CITI MISSES: EPS At $0.95 Against Estimates For $1.02

Citigroup headquarters

Photo: AP Images


Citibank, the nation’s third largest financial institution, missed first quarter expectations this morning, earning $2.9 billion or $0.95 per share.

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Analysts polled by Bloomberg were looking for the bank to post earnings of $1.02 per share. 

Top line results at Citi also fell short of expectations, with revenue over the first three months of $19.41 billion, half a billion dollars below forecasts. 

However excluding accounting adjustments for changes to its credit and debt valuations, earnings would have topped the Street’s consensus, at $1.11 on revenue of $20.2 billion.

“While our businesses operated in an improved environment, we also saw the benefit of our investments. We generated revenue growth and had positive operating leverage across all three of Citi’s core businesses,” Vikram Pandit, Citi’s Chief Executive Officer, said.

Citi’s largest division by revenue, Global Consumer Banking, saw revenue up five per cent year-on-year to $10.0 billion as “improved results in mortgages” boosted the top line.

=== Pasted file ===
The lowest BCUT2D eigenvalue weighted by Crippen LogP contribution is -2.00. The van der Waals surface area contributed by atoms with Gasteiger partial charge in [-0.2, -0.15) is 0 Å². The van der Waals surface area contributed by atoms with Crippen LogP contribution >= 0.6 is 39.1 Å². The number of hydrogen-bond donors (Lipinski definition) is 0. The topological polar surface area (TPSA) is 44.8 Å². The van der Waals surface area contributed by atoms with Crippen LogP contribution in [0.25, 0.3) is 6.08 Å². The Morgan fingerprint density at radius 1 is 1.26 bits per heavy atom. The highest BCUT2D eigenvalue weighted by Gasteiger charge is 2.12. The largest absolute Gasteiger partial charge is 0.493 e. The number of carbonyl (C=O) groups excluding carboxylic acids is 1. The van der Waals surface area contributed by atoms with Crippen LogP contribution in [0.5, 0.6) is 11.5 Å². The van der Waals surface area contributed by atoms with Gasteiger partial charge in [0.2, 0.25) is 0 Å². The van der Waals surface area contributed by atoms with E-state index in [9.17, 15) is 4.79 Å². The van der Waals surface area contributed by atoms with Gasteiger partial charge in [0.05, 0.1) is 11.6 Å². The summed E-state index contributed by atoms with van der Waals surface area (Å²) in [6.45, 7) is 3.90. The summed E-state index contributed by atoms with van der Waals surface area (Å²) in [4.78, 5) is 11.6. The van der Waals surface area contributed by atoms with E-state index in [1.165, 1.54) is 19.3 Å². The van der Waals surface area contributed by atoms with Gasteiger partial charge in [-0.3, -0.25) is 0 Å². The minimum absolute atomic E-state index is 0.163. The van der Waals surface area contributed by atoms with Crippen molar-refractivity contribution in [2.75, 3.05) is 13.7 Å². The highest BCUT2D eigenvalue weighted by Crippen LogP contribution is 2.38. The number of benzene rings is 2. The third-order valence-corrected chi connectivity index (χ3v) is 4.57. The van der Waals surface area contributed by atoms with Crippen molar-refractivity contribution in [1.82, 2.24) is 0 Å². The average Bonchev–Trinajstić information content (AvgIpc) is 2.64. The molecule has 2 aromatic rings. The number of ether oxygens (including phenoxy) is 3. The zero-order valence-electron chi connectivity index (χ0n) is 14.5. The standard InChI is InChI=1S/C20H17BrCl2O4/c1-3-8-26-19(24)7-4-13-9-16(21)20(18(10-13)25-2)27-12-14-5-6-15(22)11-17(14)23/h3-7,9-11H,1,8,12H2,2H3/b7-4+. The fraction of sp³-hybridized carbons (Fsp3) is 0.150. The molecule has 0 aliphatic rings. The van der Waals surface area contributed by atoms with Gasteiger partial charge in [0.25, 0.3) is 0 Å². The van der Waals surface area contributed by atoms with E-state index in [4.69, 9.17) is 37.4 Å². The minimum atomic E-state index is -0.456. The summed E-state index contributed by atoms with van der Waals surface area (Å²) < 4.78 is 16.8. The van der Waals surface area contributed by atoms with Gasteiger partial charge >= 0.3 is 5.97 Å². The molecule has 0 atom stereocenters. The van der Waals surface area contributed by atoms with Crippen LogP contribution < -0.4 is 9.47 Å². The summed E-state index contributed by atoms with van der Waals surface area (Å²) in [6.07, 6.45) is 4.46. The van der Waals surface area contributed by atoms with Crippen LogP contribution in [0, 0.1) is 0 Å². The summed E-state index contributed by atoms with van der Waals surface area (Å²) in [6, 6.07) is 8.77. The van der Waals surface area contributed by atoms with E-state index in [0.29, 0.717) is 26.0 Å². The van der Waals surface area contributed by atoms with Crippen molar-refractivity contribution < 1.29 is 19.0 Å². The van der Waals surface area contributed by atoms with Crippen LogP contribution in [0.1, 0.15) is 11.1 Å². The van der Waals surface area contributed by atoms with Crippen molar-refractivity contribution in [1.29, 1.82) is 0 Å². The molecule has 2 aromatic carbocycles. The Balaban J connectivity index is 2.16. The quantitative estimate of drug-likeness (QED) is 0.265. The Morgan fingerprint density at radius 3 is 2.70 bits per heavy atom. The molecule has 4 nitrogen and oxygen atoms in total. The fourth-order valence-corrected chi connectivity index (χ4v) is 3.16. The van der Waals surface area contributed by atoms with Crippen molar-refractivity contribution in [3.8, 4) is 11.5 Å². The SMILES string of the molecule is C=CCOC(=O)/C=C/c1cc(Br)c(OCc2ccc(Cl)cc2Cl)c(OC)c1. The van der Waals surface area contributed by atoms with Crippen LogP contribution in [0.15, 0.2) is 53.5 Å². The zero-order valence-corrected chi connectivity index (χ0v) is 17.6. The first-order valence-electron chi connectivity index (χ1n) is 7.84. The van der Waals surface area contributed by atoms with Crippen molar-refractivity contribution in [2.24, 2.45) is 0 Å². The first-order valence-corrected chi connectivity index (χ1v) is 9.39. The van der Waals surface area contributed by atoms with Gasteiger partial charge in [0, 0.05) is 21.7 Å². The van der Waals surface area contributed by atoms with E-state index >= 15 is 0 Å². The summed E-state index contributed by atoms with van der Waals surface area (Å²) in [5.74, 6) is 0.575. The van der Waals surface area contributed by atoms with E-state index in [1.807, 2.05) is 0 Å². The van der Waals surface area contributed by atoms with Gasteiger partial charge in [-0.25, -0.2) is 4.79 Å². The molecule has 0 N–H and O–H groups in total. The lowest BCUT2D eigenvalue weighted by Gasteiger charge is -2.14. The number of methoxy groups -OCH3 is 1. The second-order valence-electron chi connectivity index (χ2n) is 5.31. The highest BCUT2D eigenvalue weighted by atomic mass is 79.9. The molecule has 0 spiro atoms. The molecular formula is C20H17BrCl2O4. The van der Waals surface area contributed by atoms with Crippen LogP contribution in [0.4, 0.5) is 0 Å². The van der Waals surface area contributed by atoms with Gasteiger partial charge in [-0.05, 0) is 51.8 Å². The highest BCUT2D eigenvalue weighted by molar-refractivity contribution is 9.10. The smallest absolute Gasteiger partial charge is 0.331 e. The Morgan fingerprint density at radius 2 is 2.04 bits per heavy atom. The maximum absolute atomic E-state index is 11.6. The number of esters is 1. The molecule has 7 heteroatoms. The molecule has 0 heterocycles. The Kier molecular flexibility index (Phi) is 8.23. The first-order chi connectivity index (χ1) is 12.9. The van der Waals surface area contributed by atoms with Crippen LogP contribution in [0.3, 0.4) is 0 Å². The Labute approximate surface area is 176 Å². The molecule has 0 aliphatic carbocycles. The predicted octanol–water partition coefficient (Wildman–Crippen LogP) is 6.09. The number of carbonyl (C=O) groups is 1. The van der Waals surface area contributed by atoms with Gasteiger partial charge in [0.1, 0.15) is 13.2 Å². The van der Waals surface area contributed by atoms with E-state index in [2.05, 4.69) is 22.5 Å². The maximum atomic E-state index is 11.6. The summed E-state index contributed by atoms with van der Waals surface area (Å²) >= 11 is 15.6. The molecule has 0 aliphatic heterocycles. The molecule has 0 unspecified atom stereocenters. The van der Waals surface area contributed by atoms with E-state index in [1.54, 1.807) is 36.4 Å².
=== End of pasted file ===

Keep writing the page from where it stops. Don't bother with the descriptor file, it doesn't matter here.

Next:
The company’s investment banking division saw revenue increase two per cent from a year ago, to $865 million. Citi said strength in corporate advisory helped offset weakness in its equity and debt underwriting businesses.

Fixed income revenue also surged during the quarter, when excluding credit valuation adjustments. Strong rate and currency trading fuelled a 19 per cent increase during the first three months to $4.7 billion.


Citibank is set to announce quarterly results for the first three months of 2012 in a few minutes, following financial heavy weights J.P. Morgan Chase and Wells Fargo who reported on Friday.

The bank is expected to post earnings per share of $1.02 on revenue of $19.9 billion. 

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Analysts have generally had upbeat expectations on the nation’s third largest bank by assets.

“Going into [first quarter] results, we think Citi…may be better positioned (given upside from capital markets, expenses and provision expense),” Deutsche Bank analyst Matt O’Connor says.

Citi recently failed the Federal Reserve’s stress test, the largest institution to do so — peers like J.P. Morgan, Bank of America, Morgan Stanley and Goldman Sachs were all given the green light from the nation’s central bank. 

Analysts will be looking for some update on the company’s plans to resubmit its capital plans in a black swan event. 

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